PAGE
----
Green Hat Hackers

Green Hats are junior and less experienced amateur hackers, similar to Script Kiddies, but are those who are trying to become fully-blown hackers. They are renowned for asking basic questions within hacker communities to gain knowledge quickly and are keen to learn and improve their skills.

Red Hat Hackers

This type of hacker is similar to the White Hats. Red Hat Hackers want to prevent the acts of the Black Hat hackers, but they have a different means of operation and are more ruthless in their methods. For example, instead of reporting a malicious attack like White Hat Hackers, they will take actions into their own hands and want to take down the Black Hacker directly by launching a series of their own attacks.

Blue Hat Hackers

Blue Hat Hackers are again similar to Script Kiddies in that they are novices but they also have an agenda for revenge. They are not keen to learn advanced hacking skills and techniques and usually use simple attack methods.

Black Hat Events Around the Globe

The Black Hat series of events are conferences held around the globe, which provide training, briefings and consulting to hackers (hopefully to those of the White Hat variety), organizations and government agencies. These events gather people from various industries interested in information security. Founded in 1997 by Jeff Moss, Black Hat has become a spectacle over the years both in the formal and informal aspects of the conferences. What started as a single annual conference in Las Vegas, Nevada, has spread around the globe to multiple locations, such as London, Las Vegas, Abu Dhabi and Barcelona.

Even though it has become largely commercialized over the years, this conference still gathers some of the greatest minds in the information security ecosystem. Events such as Black Hat, after all, are a great way to learn and feel the pace of the industry. Stakeholders attending these events have unique insights about emerging threats, vulnerabilities, new research and the overall current state of affairs in the industry.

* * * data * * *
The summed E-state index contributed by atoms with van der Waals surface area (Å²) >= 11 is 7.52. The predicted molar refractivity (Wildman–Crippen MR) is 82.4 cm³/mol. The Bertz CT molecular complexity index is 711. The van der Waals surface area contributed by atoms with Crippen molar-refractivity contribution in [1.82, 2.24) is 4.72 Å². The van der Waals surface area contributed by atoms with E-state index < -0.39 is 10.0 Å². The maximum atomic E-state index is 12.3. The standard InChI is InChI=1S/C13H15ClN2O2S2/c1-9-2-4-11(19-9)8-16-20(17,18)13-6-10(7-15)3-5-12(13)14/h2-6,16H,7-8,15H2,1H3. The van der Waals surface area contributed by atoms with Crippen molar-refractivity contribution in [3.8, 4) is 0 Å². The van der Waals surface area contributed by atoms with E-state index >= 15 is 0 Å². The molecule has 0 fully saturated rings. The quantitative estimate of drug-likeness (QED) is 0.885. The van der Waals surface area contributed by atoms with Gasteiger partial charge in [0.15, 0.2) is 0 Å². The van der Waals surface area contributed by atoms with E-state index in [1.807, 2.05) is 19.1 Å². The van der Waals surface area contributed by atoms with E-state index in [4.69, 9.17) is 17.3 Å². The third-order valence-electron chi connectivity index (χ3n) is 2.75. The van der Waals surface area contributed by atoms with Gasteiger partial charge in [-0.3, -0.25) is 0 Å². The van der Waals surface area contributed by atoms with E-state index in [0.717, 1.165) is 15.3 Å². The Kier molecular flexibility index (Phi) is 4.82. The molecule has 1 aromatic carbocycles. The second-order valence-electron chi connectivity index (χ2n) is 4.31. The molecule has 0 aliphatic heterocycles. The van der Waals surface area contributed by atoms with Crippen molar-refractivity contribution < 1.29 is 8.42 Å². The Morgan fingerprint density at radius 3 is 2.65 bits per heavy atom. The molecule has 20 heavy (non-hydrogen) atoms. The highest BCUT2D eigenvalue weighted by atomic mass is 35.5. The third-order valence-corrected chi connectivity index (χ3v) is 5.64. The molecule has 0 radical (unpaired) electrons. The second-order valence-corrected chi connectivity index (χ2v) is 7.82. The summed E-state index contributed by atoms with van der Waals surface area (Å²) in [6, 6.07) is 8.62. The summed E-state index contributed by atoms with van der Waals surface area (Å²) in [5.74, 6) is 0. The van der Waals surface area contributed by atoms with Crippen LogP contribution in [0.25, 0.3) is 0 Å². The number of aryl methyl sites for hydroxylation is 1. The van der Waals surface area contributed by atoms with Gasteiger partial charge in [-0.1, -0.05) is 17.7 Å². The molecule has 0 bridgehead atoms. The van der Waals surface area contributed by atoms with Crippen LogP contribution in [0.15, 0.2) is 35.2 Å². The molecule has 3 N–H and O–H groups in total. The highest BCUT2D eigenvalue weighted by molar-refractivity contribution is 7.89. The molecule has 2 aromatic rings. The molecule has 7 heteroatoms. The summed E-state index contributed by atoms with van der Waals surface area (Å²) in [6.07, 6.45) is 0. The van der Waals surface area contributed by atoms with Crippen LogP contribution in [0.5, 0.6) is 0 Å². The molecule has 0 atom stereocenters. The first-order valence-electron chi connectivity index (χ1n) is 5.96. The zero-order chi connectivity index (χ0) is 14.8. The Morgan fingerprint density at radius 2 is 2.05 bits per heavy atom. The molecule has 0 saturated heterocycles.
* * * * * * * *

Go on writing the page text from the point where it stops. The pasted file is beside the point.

The Black Hat conferences consist of two sections - Black Hat Briefings and Black Hat Trainings. Various security vendors and experts offer training and host a variety of different courses., such as the one by the National Security Agency. The briefings cover various topics, such as identity and privacy, hacking, reverse engineering, and more. Often they also include keynote speeches from leading information security experts.

DFLabs at Black Hat Europe 2018

Keen to keep up to speed with the latest trends in the cybersecurity community and of course to share our knowledge and expertise surrounding Security Orchestration, Automation and Response (SOAR) technology, DFLabs is a proud sponsor of Black Hat Europe 2018. Meet with our experts at booth #1008 to learn how a SOAR solution, such as IncMan SOAR, can improve the efficiency and effectiveness of your security operations and overall security program and see IncMan SOAR live in action. On December 6, join our speaking session in Business Hall Theater B from 11:35 to 12:00 where we will be discussing “The Truth About SOC Automation: Use Cases and Success Stories”.


Alternatively, if you can’t make the event live, contact us to schedule a date and time in your diary to organize a demo and to discuss your upcoming projects.